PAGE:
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Showing posts from September, 2017

Cheap Oil: Here to Stay?

Hydraulic fracturing, also known as fracking, to extract hydrocarbon reserves trapped in shale rock formations created a riot in the energy industry a few years ago. Within a short span of time, shale oil companies were producing massive quantities of oil and gas. They were largely responsible for causing crude prices to collapse from a peak of USD 125 a barrel in 2011 to almost a fifth by 2015. However, whilst the world rejoiced, the industry itself came under pressure. Shale businesses were mostly privately held maverick corporations not coordinated under cartel arrangements. Their unsynchronised efforts to indiscriminately add to global oil supplies meant that prices fell faster than anticipated. Conventional oil producers – the Organisation of Petroleum Exporting Countries (OPEC) – were biding their time, perhaps fuelling the price decline to drive shale companies out of business. Sure enough, by the end of 2016 the top 30 shale producers were USD 130 billion in the red and anothe…

Financial Flutter

A lacklustre performance of the economy in the April-June quarter created a sense of unease amongst industry watchers. More recently, the media was abuzz with news about the Government’s intent to pump prime the economy with a spending binge in the hope that private capital would follow. Quite expectedly the markets panicked on the premise that the treasury would exceed its fiscal targets. Equities fell 2.5%, bond yields spiked 10 basis points and the Rupee dropped by about 1% to 64.8 to the dollar. Subsequently, the Finance Minister took pains to clarify that Government incentives would take a form where targets on deficits would remain sacrosanct. The fact is that private investment has been feeble and consumption remains the main driver to economic growth. The Government has been pressing ahead with infrastructure projects but clearly on their own they lack the ability to drive economic output. At the time of writing this note it was not particularly clear as to what form the Gove…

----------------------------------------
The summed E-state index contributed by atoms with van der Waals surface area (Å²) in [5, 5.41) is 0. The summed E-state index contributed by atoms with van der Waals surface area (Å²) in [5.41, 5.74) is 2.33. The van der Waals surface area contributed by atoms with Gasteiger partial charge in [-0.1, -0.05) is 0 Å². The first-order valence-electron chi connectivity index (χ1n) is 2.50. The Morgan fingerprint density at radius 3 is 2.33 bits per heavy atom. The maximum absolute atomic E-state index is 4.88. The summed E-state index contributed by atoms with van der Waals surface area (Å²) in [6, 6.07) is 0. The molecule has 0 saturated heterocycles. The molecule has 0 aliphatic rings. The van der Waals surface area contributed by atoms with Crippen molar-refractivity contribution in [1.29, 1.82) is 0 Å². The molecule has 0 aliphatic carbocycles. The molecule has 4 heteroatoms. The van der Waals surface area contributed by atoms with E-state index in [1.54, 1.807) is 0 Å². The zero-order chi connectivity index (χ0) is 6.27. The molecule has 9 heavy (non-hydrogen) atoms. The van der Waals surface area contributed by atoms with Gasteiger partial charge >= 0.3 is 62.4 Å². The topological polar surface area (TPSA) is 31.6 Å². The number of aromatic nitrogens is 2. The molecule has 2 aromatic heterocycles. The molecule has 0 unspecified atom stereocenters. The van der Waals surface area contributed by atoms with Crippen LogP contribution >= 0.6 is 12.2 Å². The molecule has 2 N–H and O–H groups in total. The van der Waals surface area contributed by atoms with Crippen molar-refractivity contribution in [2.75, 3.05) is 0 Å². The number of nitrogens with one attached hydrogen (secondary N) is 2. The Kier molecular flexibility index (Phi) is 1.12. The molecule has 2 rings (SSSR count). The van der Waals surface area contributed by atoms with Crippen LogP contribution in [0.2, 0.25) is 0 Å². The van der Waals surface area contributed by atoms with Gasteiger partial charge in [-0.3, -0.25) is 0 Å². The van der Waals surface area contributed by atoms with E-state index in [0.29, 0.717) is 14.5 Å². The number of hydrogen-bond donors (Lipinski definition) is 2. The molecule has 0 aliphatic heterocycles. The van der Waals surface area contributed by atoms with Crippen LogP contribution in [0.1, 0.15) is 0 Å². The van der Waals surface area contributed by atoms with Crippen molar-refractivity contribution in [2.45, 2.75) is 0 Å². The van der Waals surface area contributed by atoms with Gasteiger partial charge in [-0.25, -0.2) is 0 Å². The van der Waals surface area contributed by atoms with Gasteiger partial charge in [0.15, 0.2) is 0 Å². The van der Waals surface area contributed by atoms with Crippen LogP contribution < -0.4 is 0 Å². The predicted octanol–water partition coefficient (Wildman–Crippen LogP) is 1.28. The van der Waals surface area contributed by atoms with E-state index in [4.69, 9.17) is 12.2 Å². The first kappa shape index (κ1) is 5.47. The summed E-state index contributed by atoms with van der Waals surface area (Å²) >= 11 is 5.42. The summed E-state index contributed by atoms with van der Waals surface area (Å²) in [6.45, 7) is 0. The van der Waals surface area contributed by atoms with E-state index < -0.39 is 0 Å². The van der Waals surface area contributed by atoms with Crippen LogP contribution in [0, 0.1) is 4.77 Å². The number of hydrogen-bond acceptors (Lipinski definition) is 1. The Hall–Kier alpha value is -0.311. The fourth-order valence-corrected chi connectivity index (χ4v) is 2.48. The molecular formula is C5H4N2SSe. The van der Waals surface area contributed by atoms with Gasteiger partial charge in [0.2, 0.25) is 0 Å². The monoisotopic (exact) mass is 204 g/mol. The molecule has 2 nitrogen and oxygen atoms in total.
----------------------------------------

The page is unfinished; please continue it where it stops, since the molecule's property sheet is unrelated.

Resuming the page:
As he turned to his direct tax proposals in the Budget speech, Finance Minister Arun Jaitley cited statistics to assert that India is a tax non-compliant society. For instance, he said that only 37 million individuals filed tax returns in 2015-16. Almost 10 million of these claimed to earn less than Rs 2.5 lacs, the minimum taxable threshold of income, and only 7.6 million declared an income above Rs 5 lacs. When compared to the fact that annually over 20 million Indians travel abroad, most of whom probably earn more than Rs 5 lacs, it would seem evident that under-reporting of income is genetically ingrained in the Indian system. While this may appear to be a familiar point, it still does not reveal the true extent of tax evasion. However, a report recently published by the Income Tax Department containing an analysis of tax returns over the years, provides some pointers. The figures are worrying. In the assessment year 2014-15, the latest year for which detailed data are avai…